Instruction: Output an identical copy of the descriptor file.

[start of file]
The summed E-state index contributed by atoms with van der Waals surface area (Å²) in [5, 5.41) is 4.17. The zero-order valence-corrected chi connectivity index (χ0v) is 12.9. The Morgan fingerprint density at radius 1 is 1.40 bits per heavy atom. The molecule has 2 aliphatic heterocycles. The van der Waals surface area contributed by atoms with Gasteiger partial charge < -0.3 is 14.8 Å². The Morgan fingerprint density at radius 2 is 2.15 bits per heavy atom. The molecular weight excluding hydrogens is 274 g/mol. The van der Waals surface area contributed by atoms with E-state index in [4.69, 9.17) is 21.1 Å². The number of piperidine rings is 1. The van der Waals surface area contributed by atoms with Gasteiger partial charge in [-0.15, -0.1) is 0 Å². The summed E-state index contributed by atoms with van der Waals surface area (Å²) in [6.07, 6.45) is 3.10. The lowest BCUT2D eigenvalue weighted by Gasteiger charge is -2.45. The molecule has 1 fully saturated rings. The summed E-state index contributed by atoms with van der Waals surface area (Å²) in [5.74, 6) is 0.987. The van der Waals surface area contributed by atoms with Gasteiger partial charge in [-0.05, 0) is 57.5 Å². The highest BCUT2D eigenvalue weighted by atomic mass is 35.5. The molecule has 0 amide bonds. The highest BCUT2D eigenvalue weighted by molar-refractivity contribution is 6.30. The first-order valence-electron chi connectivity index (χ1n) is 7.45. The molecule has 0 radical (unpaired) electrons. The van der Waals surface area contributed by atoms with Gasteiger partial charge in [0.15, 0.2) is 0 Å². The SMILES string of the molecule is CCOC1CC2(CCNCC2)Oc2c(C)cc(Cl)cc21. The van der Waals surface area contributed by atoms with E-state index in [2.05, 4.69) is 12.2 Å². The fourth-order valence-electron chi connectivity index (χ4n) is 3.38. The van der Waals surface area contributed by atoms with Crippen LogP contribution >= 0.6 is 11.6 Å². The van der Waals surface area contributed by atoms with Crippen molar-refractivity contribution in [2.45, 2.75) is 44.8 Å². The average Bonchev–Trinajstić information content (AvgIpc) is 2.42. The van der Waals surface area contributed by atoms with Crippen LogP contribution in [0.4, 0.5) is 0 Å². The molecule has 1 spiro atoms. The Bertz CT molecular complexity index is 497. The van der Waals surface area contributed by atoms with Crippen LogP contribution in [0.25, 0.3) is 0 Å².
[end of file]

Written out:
The summed E-state index contributed by atoms with van der Waals surface area (Å²) in [5, 5.41) is 4.17. The zero-order valence-corrected chi connectivity index (χ0v) is 12.9. The Morgan fingerprint density at radius 1 is 1.40 bits per heavy atom. The molecule has 2 aliphatic heterocycles. The van der Waals surface area contributed by atoms with Gasteiger partial charge < -0.3 is 14.8 Å². The Morgan fingerprint density at radius 2 is 2.15 bits per heavy atom. The molecular weight excluding hydrogens is 274 g/mol. The van der Waals surface area contributed by atoms with E-state index in [4.69, 9.17) is 21.1 Å². The number of piperidine rings is 1. The van der Waals surface area contributed by atoms with Gasteiger partial charge in [-0.15, -0.1) is 0 Å². The summed E-state index contributed by atoms with van der Waals surface area (Å²) in [6.07, 6.45) is 3.10. The lowest BCUT2D eigenvalue weighted by Gasteiger charge is -2.45. The molecule has 1 fully saturated rings. The summed E-state index contributed by atoms with van der Waals surface area (Å²) in [5.74, 6) is 0.987. The van der Waals surface area contributed by atoms with Gasteiger partial charge in [-0.05, 0) is 57.5 Å². The highest BCUT2D eigenvalue weighted by atomic mass is 35.5. The molecule has 0 amide bonds. The highest BCUT2D eigenvalue weighted by molar-refractivity contribution is 6.30. The first-order valence-electron chi connectivity index (χ1n) is 7.45. The molecule has 0 radical (unpaired) electrons. The van der Waals surface area contributed by atoms with Gasteiger partial charge in [0.15, 0.2) is 0 Å². The SMILES string of the molecule is CCOC1CC2(CCNCC2)Oc2c(C)cc(Cl)cc21. The van der Waals surface area contributed by atoms with E-state index in [2.05, 4.69) is 12.2 Å². The fourth-order valence-electron chi connectivity index (χ4n) is 3.38. The van der Waals surface area contributed by atoms with Crippen LogP contribution >= 0.6 is 11.6 Å². The van der Waals surface area contributed by atoms with Crippen molar-refractivity contribution in [2.45, 2.75) is 44.8 Å². The average Bonchev–Trinajstić information content (AvgIpc) is 2.42. The van der Waals surface area contributed by atoms with Crippen LogP contribution in [0.4, 0.5) is 0 Å². The molecule has 1 spiro atoms. The Bertz CT molecular complexity index is 497. The van der Waals surface area contributed by atoms with Crippen LogP contribution in [0.25, 0.3) is 0 Å².